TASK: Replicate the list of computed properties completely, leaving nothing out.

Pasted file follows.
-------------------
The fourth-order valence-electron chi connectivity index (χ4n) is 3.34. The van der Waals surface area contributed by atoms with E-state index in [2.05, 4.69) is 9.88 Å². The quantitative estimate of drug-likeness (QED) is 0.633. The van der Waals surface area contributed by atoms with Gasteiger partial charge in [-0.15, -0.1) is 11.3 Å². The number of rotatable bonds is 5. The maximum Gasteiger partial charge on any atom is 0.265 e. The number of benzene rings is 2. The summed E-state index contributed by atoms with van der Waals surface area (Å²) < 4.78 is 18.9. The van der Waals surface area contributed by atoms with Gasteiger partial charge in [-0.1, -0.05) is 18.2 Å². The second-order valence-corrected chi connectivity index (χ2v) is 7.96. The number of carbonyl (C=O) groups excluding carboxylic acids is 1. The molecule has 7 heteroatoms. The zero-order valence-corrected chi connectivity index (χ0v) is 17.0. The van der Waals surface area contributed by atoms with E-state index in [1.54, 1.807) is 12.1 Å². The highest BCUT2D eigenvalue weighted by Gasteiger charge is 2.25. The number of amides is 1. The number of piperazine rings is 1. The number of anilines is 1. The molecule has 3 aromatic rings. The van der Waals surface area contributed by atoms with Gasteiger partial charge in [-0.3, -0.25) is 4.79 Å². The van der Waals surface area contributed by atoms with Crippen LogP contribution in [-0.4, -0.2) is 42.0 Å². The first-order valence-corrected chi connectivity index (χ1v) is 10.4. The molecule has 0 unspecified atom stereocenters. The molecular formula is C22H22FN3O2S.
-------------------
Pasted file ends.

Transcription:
The fourth-order valence-electron chi connectivity index (χ4n) is 3.34. The van der Waals surface area contributed by atoms with E-state index in [2.05, 4.69) is 9.88 Å². The quantitative estimate of drug-likeness (QED) is 0.633. The van der Waals surface area contributed by atoms with Gasteiger partial charge in [-0.15, -0.1) is 11.3 Å². The number of rotatable bonds is 5. The maximum Gasteiger partial charge on any atom is 0.265 e. The number of benzene rings is 2. The summed E-state index contributed by atoms with van der Waals surface area (Å²) < 4.78 is 18.9. The van der Waals surface area contributed by atoms with Gasteiger partial charge in [-0.1, -0.05) is 18.2 Å². The second-order valence-corrected chi connectivity index (χ2v) is 7.96. The number of carbonyl (C=O) groups excluding carboxylic acids is 1. The molecule has 7 heteroatoms. The zero-order valence-corrected chi connectivity index (χ0v) is 17.0. The van der Waals surface area contributed by atoms with E-state index in [1.54, 1.807) is 12.1 Å². The highest BCUT2D eigenvalue weighted by Gasteiger charge is 2.25. The number of amides is 1. The number of piperazine rings is 1. The number of anilines is 1. The molecule has 3 aromatic rings. The van der Waals surface area contributed by atoms with Gasteiger partial charge in [-0.3, -0.25) is 4.79 Å². The van der Waals surface area contributed by atoms with Crippen LogP contribution in [-0.4, -0.2) is 42.0 Å². The first-order valence-corrected chi connectivity index (χ1v) is 10.4. The molecule has 0 unspecified atom stereocenters. The molecular formula is C22H22FN3O2S.